Dear Friends in Christ,
A little while ago, a friend sent me an article about “Swedish death cleaning.” It described the custom in Sweden to clean out one’s belongings with increasing vigilance over time with the intention not to leave a burden on loved ones. We have laughed about it in my part Swedish family, where very little is ever cleaned out or thrown away.
I am glad of the laughter, because it is a back door into talk about death and the preparations we all must make.
Our culture is enthralled with youth and health, and it tells us that death is the enemy. And yet, as Christians, we know that we do not need to fear death. Indeed, Francis of Assisi wrote of “sister death,” who would lead us back home to God.
In Easter season especially, we have the power to face death unafraid. And—in the process—to take responsibility for those plans which will make the lives of those all around us better after we have died.
This Sunday, our seminarian Durango Jenkins will be hosting a funeral planning luncheon immediately after the 10:30 service in the Merrow Hall Auditorium. Bring a dish to share (although you’re still welcome if you decide to come unprepared at the last minute). Plan to spend about an hour together talking about lessons and singing hymns. You’ll leave with a form full of your funeral plans and one important task accomplished. (Some things that are insurmountable alone are made joyful by community.)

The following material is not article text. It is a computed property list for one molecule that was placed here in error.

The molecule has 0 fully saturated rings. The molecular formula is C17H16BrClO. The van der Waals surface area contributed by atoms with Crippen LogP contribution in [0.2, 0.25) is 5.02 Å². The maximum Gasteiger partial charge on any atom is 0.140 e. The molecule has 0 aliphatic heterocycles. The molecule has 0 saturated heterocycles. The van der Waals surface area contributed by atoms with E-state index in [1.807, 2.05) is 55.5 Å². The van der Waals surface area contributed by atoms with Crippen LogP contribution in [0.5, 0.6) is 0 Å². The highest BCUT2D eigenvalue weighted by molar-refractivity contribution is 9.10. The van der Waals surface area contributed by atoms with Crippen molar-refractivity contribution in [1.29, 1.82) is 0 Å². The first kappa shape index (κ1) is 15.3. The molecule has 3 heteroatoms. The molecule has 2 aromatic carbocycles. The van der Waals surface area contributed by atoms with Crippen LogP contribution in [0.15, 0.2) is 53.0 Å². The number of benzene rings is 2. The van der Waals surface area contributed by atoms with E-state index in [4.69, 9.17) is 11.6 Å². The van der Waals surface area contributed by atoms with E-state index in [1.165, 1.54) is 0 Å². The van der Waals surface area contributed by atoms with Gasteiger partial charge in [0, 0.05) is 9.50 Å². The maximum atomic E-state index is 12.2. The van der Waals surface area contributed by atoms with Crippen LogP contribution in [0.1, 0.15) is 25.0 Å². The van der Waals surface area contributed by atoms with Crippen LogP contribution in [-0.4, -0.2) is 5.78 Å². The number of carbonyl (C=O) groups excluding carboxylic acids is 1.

If you can’t make it this Sunday, there are plenty of other ways to prepare. You can complete a form on your own. (And you don’t have to be old to do this—in fact, if you have a will, which most people who have children do, you should also have a funeral plan.) The clergy are glad to meet with you and help you prepare. We can think with you not only about liturgy but also about all the legacies you want to leave—material and spiritual—with the people, communities, and institutions you love.
This is hard work. But it is also joyful work, because it is rooted in our trust of God.
Yours in Christ,